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Killer incentives: status competition and pilot performance during World War II


Ager, Philipp; Bursztyn, Leonardo; Voth, Hans-Joachim (2017). Killer incentives: status competition and pilot performance during World War II. NBER Working papers 22992, National Bureau of Economic Research.

Abstract

A growing theoretical and empirical literature shows that public recognition can lead employees to exert greater effort. However, status competition is also associated with excessive expenditure on status goods, greater likelihood of bankruptcy, and more risk taking by money managers. This paper examines the effects of recognition and status competition jointly. In particular, we focus on the spillover effects of public recognition on the performance and risk taking of peers. Using newly collected data on monthly “victory” scores of more than 5,000 German pilots during World War II, we find that status competition had important effects: After the German armed forces bulletin mentioned the accomplishments of a particular fighter pilot, his former peers performed considerably better. This outperformance varied across skill groups. When a former squadron peer was mentioned, the best pilots tried harder, scored more, and died no more frequently; in contrast, average pilots won only a few additional victories but died at a significantly higher rate. Hence our results show that the overall efficiency effect of nonfinancial rewards can be ambiguous in settings where both risk and output affect aggregate performance.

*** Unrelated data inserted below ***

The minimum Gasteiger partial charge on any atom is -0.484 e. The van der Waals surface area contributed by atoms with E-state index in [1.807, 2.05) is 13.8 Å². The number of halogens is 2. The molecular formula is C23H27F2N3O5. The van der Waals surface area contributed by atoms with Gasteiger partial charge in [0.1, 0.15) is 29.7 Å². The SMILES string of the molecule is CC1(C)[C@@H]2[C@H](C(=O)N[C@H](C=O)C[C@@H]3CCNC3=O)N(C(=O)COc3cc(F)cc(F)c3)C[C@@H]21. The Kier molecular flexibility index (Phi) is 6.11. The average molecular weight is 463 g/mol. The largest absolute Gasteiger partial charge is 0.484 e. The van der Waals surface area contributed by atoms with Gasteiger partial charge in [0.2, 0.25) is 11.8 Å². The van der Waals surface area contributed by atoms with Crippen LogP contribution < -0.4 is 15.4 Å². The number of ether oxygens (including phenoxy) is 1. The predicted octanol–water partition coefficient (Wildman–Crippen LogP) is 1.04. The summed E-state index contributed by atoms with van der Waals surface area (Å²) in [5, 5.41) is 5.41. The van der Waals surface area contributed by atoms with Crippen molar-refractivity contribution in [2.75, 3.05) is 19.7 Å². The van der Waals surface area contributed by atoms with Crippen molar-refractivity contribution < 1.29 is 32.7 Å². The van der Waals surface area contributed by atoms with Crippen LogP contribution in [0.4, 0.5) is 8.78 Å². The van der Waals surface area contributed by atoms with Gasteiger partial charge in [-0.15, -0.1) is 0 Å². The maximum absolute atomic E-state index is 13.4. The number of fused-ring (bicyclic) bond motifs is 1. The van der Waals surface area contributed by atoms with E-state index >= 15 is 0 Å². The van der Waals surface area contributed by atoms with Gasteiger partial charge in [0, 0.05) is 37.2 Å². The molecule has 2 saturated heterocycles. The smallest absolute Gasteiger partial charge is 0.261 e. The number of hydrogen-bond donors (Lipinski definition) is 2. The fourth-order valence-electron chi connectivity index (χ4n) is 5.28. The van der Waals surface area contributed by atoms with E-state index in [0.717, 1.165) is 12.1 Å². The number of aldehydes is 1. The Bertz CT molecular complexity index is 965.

Abstract

A growing theoretical and empirical literature shows that public recognition can lead employees to exert greater effort. However, status competition is also associated with excessive expenditure on status goods, greater likelihood of bankruptcy, and more risk taking by money managers. This paper examines the effects of recognition and status competition jointly. In particular, we focus on the spillover effects of public recognition on the performance and risk taking of peers. Using newly collected data on monthly “victory” scores of more than 5,000 German pilots during World War II, we find that status competition had important effects: After the German armed forces bulletin mentioned the accomplishments of a particular fighter pilot, his former peers performed considerably better. This outperformance varied across skill groups. When a former squadron peer was mentioned, the best pilots tried harder, scored more, and died no more frequently; in contrast, average pilots won only a few additional victories but died at a significantly higher rate. Hence our results show that the overall efficiency effect of nonfinancial rewards can be ambiguous in settings where both risk and output affect aggregate performance.

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Item Type:Working Paper
Communities & Collections:03 Faculty of Economics > Department of Economics
Dewey Decimal Classification:330 Economics
Language:English
Date:March 2017
Deposited On:09 Feb 2018 08:52
Last Modified:14 Mar 2018 17:46
Series Name:NBER Working papers
Number of Pages:48
Additional Information:Revised version
OA Status:Green
Free access at:Official URL. An embargo period may apply.
Publisher DOI:https://doi.org/10.3386/w22992
Official URL:https://www.dropbox.com/s/wppwgltxymyjupc/v4.2.pdf?dl=0
Related URLs:http://www.nber.org/papers/w22992 (Publisher)

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